Iridescence and I go back a long way. When my family visited my grandparents in Texas, I was plunged into an alternate universe from my home in Canada, clearly signaled by the red plastic hummingbird feeders that my grandmother hung in the backyard. Filled with red sugar water, the mock flowers enticed the Ruby Throated hummingbirds, and I was transfixed by the iridescence at their throats.
I didn’t know it was called iridescence, of a surface taking on different hues from different angles, just that my eye went right to it. We didn’t have hummingbirds in Edmonton, but I did have a supply of eyeshadow, and was particularly taken with one that flicked between gold and green. Eyeshadow was as alluring as the hummer’s throat. I didn’t really understand makeup as a way to attract boys, but rather a palette of color and sparkle and transformation.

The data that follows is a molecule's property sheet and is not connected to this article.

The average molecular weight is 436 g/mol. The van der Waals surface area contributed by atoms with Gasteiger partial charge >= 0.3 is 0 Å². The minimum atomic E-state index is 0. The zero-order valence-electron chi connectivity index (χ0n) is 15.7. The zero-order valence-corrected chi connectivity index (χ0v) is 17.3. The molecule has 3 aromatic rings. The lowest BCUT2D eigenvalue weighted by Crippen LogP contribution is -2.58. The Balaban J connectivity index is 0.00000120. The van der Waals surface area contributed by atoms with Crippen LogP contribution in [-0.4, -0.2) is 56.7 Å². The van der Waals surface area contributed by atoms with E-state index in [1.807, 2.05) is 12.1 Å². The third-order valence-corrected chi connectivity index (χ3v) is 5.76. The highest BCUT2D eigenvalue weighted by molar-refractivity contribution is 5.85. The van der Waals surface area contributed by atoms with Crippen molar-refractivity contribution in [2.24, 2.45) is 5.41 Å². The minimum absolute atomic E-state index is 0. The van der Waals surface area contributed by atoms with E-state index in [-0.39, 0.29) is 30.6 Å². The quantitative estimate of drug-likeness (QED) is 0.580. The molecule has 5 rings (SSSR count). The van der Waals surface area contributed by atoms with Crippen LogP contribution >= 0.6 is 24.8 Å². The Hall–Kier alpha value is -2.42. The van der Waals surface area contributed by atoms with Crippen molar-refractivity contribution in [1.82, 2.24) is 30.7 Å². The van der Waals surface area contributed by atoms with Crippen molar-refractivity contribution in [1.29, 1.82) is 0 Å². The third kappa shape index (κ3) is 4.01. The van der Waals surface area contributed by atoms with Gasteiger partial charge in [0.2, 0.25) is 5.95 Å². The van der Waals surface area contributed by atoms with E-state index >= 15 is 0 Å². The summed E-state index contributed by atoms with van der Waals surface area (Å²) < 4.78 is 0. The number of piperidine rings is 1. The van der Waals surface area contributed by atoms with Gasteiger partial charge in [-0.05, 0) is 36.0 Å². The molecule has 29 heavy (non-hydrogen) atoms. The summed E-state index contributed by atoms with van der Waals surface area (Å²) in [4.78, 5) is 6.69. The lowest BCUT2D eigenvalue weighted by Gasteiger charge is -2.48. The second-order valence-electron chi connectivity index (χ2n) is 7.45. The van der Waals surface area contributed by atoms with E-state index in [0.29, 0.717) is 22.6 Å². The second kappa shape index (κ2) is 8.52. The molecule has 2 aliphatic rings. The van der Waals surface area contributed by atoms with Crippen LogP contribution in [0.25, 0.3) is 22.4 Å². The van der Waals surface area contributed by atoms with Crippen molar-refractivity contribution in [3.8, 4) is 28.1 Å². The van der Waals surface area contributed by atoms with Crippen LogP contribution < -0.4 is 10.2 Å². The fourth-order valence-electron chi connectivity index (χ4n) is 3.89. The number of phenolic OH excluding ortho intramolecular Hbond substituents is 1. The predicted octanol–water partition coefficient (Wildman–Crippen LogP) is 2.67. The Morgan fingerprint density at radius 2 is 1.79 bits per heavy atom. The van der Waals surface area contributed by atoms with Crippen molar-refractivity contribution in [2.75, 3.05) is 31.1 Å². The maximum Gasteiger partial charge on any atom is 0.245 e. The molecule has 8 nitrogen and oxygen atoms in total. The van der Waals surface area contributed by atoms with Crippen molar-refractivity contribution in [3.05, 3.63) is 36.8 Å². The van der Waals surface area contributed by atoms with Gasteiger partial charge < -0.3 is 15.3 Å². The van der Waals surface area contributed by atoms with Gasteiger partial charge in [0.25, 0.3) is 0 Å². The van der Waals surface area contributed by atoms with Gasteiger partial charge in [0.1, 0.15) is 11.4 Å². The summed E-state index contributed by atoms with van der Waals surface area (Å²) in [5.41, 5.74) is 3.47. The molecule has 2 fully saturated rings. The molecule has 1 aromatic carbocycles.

And now it appears that bees are drawn to floral iridescence, concentrated in the ultraviolet range, beyond what our human eyes can see. So not only do they see “bee purple” but in iridescent glory. Perhaps I was meant for iridescence, since my name “Margaret” means Pearl, and pearls have layers that refract light like tiny prisms, bringing forth all the colors of the rainbow. The rainbow does not have to be bright; it can be subtle like this shell swirl by honey 77.